Still nothing arrived with Nino, and the situation is starting to look a little dire. Considering I’ve been able to find new brake pads I’m not in such a bad situation, but Ryan definitely needs some new ones and we’ve not seen any in the places we’ve been to.
Another problem is that we simply don’t have enough time. I was far too tight with my scheduling of crossing countries, and that’s left us with an issue. We need to be in Baku at least a day or two before the 6th – when our visa for Turkmenistan starts – but after some sleuthing, I found out the Turkmen Embassy in Baku is only open on Fridays and Mondays. Considering we’re not going to be able to get there tomorrow, we need to be there by next Friday. But we really need our stuff to arrive in Tbilisi, so want to give it the maximum chance for it to get there. Nino tells me there’s a flight coming in on Monday with mail, so fingers crossed our stuff will be on there. I think we’re going to have to take a train across at least part of Azerbaijan, or we just won’t have enough time.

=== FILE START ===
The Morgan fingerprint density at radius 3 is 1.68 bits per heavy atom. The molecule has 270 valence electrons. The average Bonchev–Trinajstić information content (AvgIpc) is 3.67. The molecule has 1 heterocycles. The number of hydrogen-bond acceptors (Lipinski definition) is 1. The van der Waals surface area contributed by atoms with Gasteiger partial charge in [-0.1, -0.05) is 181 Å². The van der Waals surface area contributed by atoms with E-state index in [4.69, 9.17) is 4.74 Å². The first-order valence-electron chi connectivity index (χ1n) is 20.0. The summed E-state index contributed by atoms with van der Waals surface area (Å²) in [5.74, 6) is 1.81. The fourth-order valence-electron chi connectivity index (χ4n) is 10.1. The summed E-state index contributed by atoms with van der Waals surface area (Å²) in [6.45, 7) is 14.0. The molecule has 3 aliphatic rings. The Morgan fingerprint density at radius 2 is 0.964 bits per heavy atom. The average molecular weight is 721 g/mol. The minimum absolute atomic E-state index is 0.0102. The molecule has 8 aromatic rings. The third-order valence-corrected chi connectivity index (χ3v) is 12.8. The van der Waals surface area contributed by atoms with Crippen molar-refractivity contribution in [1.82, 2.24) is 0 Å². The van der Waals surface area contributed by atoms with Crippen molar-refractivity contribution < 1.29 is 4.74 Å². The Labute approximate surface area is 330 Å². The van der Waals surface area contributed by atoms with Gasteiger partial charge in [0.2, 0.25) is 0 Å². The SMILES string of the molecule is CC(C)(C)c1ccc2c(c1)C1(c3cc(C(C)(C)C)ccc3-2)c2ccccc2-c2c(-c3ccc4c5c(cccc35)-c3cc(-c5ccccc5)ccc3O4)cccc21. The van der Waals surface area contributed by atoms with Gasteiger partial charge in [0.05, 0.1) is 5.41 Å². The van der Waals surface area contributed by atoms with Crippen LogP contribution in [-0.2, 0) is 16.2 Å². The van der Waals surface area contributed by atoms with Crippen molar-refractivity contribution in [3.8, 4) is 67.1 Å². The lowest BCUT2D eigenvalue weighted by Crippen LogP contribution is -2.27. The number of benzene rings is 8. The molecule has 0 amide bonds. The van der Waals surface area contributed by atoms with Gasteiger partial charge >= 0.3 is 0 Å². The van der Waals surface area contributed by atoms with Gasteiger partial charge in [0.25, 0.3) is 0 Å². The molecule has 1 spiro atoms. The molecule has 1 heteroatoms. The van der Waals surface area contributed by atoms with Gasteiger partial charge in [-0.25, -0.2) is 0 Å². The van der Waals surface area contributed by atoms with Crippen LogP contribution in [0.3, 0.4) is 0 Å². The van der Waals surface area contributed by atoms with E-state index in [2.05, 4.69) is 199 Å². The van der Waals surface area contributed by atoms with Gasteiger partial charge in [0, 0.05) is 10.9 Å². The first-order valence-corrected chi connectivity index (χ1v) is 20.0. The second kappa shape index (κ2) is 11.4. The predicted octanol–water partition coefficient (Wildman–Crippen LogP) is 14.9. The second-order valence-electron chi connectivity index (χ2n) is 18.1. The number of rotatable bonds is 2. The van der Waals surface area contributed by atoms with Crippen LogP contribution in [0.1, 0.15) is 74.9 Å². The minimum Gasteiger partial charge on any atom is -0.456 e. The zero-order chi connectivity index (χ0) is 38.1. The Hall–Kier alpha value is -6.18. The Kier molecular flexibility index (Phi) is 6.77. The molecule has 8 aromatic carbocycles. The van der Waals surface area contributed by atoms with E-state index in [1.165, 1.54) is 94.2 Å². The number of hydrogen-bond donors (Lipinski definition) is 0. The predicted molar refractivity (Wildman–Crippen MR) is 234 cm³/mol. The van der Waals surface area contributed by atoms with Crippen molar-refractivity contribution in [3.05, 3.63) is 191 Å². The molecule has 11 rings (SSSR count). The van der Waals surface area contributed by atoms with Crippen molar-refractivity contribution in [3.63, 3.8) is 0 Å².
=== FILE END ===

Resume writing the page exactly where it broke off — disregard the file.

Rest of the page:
I spent the day today looking around town, especially the fortress on the top of the hill and the statue of Mother Georgia. Tbilisi is a really cool looking town, and it feels incredibly genuine. I highly recommend it to anyone – it combines the shabby chic of southern France, like Nice, with the some of the trendiness of Berlin and a little dash of Soviet what-the-fuck to make a really awesome city. At night, I met up with a friend of my brother’s, Sandro, who is a really cool guy. He worked as an artist in London and Moscow for some time then came back to Georgia and ended up opening the first gay-friendly bar in the country. It became incredibly trendy, and it’s easily one of the coolest bars I’ve been to in my life – very low-key with great music and Sandro’s paintings on the walls. 2am came and went and I realised I should probably head back, so I wandered through the streets of the city, trying to count how many leather jackets I could see. I quickly lost count.